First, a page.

That's where I would do them in your second option.

    >>>>>>>>>>>>>>>>>>>>>>>>>>>>>>>>>>>>>>>>>>>>>>>>

     public List<ProductSearchModel> GetProduct(string searchObject)
            {
                var search = ProductDao.GetProduct().Where(x => x.BARCODE.Contains(searchObject)).ToList();
                if (search.Any())
                {
                    return search.ToList().Take(10)
                        .Select(x => new ProductSearchModel
                        {
                            UnitPrice = (double?) x.UNITPRICE,
                            ID = x.ID,
                            CurrentCount = x.CURRENTCOUNT,
                            Model = x.MODEL,
                            Description = x.DESCRIPTION
                        }).ToList();
                }
                search = ProductDao.GetProduct().Where(x => x.DESCRIPTION.Contains(searchObject)).ToList();
                if (search.Any())
                {
                    return search.ToList().Take(10)
                        .Select(x => new ProductSearchModel
                        {
                            UnitPrice = (double?)x.UNITPRICE,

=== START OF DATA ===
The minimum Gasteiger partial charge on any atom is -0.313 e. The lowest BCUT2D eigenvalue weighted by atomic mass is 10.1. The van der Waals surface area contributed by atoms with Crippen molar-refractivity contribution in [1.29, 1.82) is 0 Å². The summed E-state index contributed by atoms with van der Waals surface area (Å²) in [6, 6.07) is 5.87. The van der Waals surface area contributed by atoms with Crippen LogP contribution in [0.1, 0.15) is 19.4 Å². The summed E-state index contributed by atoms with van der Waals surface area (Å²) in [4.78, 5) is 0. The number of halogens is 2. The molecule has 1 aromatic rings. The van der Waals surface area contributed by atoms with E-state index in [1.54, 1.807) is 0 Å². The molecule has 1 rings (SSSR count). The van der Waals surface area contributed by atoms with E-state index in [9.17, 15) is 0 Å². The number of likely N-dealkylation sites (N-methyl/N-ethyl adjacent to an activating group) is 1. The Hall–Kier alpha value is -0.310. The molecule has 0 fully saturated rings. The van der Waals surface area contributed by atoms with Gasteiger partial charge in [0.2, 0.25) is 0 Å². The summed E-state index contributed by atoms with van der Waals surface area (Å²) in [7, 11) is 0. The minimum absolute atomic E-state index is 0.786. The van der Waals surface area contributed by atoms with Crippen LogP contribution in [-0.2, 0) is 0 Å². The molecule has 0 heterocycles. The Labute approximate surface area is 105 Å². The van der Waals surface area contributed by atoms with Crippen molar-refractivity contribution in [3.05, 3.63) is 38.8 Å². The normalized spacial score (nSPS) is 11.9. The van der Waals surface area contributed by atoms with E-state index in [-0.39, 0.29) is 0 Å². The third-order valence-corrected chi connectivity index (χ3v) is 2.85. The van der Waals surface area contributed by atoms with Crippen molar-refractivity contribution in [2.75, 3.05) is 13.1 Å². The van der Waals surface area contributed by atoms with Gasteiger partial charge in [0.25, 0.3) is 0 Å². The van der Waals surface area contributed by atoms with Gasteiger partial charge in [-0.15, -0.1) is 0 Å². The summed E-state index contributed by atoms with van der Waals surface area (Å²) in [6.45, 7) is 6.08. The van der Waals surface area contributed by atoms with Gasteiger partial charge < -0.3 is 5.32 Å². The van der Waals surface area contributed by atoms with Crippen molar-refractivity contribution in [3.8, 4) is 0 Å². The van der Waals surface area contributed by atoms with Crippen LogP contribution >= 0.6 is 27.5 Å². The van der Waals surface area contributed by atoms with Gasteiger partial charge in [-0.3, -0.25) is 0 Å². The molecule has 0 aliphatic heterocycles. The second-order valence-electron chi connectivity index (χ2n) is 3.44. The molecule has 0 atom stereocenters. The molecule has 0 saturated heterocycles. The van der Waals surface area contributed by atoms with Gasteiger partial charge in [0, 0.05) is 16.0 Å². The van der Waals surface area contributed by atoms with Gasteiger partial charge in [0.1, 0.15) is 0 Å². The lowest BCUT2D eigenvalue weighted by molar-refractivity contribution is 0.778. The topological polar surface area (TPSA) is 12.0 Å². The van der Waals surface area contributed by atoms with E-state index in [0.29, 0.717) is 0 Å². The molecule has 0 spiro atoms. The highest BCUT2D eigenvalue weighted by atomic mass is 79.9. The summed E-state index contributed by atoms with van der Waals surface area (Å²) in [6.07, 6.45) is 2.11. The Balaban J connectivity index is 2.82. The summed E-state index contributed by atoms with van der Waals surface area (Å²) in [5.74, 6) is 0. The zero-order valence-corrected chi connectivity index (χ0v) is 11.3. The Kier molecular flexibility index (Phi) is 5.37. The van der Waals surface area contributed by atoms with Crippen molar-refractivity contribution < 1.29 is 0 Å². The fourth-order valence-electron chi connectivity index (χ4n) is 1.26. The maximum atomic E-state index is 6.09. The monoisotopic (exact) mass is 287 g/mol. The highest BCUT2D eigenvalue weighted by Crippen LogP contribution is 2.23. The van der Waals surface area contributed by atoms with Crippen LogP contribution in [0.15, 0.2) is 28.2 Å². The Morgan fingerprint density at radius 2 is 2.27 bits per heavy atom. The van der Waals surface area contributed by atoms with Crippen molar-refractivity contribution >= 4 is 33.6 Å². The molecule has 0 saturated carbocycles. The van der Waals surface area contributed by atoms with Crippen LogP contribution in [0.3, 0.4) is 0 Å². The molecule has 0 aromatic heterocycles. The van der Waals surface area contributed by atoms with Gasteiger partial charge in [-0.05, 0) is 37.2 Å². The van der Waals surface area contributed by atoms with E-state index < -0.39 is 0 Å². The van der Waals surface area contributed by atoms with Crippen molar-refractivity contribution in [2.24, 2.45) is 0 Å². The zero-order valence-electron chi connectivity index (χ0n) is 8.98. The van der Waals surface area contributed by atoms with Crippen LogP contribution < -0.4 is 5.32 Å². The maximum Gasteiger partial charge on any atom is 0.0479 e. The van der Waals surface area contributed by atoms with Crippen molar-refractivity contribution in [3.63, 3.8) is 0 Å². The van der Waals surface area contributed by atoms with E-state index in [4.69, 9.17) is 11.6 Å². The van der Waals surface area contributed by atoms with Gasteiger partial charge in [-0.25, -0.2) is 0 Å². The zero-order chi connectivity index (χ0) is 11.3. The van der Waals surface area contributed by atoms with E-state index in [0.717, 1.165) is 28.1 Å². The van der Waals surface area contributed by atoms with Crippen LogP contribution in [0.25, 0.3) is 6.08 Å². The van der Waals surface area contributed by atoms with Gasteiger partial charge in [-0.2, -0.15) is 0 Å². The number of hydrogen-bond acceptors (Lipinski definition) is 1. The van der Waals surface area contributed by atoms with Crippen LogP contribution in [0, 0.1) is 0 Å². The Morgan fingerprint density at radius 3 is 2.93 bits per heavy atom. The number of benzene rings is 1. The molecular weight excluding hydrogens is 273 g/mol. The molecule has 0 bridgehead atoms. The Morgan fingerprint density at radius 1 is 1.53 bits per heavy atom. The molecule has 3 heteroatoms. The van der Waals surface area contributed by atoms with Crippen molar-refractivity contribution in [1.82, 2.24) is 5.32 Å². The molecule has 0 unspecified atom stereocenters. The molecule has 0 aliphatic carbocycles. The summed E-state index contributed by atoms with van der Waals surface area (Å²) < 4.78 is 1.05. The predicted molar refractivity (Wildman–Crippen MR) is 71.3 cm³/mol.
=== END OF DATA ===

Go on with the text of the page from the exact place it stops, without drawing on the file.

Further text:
ID = x.ID,
                            CurrentCount = x.CURRENTCOUNT,
                            Model = x.MODEL,
                            Description = x.DESCRIPTION
                        }).ToList();
                }
                search = ProductDao.GetProduct().Where(x => x.MODEL.Contains(searchObject)).ToList();
                if (search.Any())
                {
                    return search.ToList().Take(10)
                        .Select(x => new ProductSearchModel
                        {
                            UnitPrice = (double?)x.UNITPRICE,
                            ID = x.ID,
                            CurrentCount = x.CURRENTCOUNT,
                            Model = x.MODEL,
                            Description = x.DESCRIPTION
                        }).ToList();
                }